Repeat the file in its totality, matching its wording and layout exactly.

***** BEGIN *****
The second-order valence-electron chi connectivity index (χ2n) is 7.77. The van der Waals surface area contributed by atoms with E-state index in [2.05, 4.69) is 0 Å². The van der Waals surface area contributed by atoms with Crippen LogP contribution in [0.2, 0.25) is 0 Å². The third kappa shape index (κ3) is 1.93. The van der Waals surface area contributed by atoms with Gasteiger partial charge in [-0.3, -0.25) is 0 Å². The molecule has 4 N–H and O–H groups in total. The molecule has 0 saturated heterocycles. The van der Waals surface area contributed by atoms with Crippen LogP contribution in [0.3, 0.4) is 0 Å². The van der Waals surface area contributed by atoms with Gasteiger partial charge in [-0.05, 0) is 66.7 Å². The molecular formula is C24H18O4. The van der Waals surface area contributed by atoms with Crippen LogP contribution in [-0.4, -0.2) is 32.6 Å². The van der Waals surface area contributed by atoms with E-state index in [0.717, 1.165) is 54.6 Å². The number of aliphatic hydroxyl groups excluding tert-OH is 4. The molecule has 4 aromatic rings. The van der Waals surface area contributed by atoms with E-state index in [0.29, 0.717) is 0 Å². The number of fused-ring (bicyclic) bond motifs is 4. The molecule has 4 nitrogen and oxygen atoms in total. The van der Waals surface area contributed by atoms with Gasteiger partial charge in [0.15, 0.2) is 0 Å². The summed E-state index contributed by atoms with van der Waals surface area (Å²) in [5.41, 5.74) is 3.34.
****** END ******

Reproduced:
The second-order valence-electron chi connectivity index (χ2n) is 7.77. The van der Waals surface area contributed by atoms with E-state index in [2.05, 4.69) is 0 Å². The van der Waals surface area contributed by atoms with Crippen LogP contribution in [0.2, 0.25) is 0 Å². The third kappa shape index (κ3) is 1.93. The van der Waals surface area contributed by atoms with Gasteiger partial charge in [-0.3, -0.25) is 0 Å². The molecule has 4 N–H and O–H groups in total. The molecule has 0 saturated heterocycles. The van der Waals surface area contributed by atoms with Crippen LogP contribution in [0.3, 0.4) is 0 Å². The van der Waals surface area contributed by atoms with Gasteiger partial charge in [-0.05, 0) is 66.7 Å². The molecular formula is C24H18O4. The van der Waals surface area contributed by atoms with Crippen LogP contribution in [-0.4, -0.2) is 32.6 Å². The van der Waals surface area contributed by atoms with E-state index in [0.717, 1.165) is 54.6 Å². The number of aliphatic hydroxyl groups excluding tert-OH is 4. The molecule has 4 aromatic rings. The van der Waals surface area contributed by atoms with E-state index in [0.29, 0.717) is 0 Å². The number of fused-ring (bicyclic) bond motifs is 4. The molecule has 4 nitrogen and oxygen atoms in total. The van der Waals surface area contributed by atoms with Gasteiger partial charge in [0.15, 0.2) is 0 Å². The summed E-state index contributed by atoms with van der Waals surface area (Å²) in [5.41, 5.74) is 3.34.